Effect of horticultural shade screens and nets on spectral quality

Shade screen and net are used to control the environment of plants growing in polytunnels and greenhouses but they have some unintended consequences in modifying the spectrum of light that plants receive.

Titta Kotilainen has a new article out describing these effects and what they imply for the use and selection of these products. Check it out in PLOS one – HERE!

We recently spent the week at GreenTech Expo in Amsterdam finding out more about innovations in LED lighting and spectral manipulation of the light used in plant production scenarios. In response we are preparing an extended a continuation of our research into spectral quality with an extended dataset of screen and net assessments.

Finnish Growers’ Association highlight our research into the greenhouse light environment


Some results from our Academy of Finland Key Funding project were recently presented by Titta Kotilainen in the Finnish Growers’ Association “Puutarha & Kauppa” magazine. Climate screens that are typically used inside greenhouses to manage humidity and temperature alter light transmission, resulting in large differences in both the fraction of irradiance attenuated and spectral ratios received underneath.

Different climate-control screens, that are superficially very similar in terms of their appearance and texture, have very different effects on the light environment, which would go unnoticed without this sort of measurement. Spectral characterization of this nature is required to interpret the results of studies examining plant responses to different greenhouse screens. Material manufacturers, growers, and horticultural consultants can all benefit from these data aiding the selection of material to better match the desired end-results.

Herlin Foundation Funding for Twinkle Solanki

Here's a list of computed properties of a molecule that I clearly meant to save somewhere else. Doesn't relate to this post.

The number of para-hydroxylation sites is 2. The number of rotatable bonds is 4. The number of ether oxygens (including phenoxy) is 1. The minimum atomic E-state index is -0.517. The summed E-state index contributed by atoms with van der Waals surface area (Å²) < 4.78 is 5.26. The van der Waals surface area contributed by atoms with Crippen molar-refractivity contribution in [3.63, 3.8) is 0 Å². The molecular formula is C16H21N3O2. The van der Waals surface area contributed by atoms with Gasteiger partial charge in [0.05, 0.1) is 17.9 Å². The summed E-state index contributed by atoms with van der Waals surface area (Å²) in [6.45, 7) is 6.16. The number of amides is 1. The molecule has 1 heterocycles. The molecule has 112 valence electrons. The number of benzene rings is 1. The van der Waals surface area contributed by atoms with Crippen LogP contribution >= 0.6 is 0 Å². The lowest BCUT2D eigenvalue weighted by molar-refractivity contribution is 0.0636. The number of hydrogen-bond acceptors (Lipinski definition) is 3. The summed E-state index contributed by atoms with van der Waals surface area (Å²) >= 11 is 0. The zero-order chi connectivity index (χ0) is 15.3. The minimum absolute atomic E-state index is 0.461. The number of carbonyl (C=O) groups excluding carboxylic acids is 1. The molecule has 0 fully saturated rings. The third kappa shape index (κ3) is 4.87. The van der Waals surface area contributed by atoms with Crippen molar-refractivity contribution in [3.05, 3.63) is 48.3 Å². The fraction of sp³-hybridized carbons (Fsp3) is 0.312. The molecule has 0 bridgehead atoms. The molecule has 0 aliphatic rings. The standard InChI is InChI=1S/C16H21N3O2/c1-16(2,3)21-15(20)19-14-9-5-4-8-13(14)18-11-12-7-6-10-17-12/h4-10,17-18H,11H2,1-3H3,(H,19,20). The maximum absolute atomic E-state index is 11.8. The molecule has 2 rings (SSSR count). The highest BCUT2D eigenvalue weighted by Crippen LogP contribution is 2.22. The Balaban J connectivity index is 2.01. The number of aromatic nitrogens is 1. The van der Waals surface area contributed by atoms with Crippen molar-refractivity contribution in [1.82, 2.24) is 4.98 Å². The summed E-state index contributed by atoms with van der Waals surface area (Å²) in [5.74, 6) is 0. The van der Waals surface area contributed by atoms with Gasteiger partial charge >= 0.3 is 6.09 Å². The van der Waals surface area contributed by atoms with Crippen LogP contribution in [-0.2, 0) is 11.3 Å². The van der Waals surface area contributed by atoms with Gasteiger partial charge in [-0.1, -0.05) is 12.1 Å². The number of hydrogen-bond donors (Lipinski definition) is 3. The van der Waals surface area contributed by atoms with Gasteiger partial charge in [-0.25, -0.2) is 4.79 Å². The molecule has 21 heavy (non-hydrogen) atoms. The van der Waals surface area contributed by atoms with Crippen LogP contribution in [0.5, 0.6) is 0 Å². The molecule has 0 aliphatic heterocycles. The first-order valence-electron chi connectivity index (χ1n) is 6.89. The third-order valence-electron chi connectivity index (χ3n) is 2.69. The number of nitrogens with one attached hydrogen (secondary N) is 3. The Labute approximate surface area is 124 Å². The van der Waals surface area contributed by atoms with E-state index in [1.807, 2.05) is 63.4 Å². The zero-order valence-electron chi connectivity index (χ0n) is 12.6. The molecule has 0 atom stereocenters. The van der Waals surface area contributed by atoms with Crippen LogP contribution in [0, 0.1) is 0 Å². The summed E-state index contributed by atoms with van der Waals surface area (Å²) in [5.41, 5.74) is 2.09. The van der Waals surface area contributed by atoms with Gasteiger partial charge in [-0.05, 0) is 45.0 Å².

Congratulations to Twinkle Solanki who has received a year’s grant from the Herlin Foundation to continue her PhD “Improving estimates of carbon assimilation and light use by forests by scaling processes from the leaf to canopy levels”.

Pictorial representation of measurements of irradiance and leaf optical properties at vertical gradients of the forest canopy

This means that all of our CanSEE PhD students have obtained competitive funding now for their doctoral work: Saara Hartikainen (Academy of Finland); Craig Brelsford (Doctoral Programme in Plant Sciences of the University of Helsinki); Marta Pieriste (Region of Normandy); David Israel (Finnish Cultural Foundation) and Twinkle Solanki (Herlin Foundation), as well as post doc Titta Kotilainen (Academy of Finland, Key Funding).

Blue light advances bud burst in branches of three deciduous tree species under short-day conditions

Congratulations to Craig Brelsford on the acceptance of the first publication towards his PhD, which will shortly be published in Trees: Structure and Function.  But in particular, a big thank you to the two reviewers for this article for Trees who gave us particularly thoughtful and constructive feedback and wrote really well-considered and knowledgeable reviews to help us improve the paper.

Dormant Twigs Receiving Spectra with and without blue light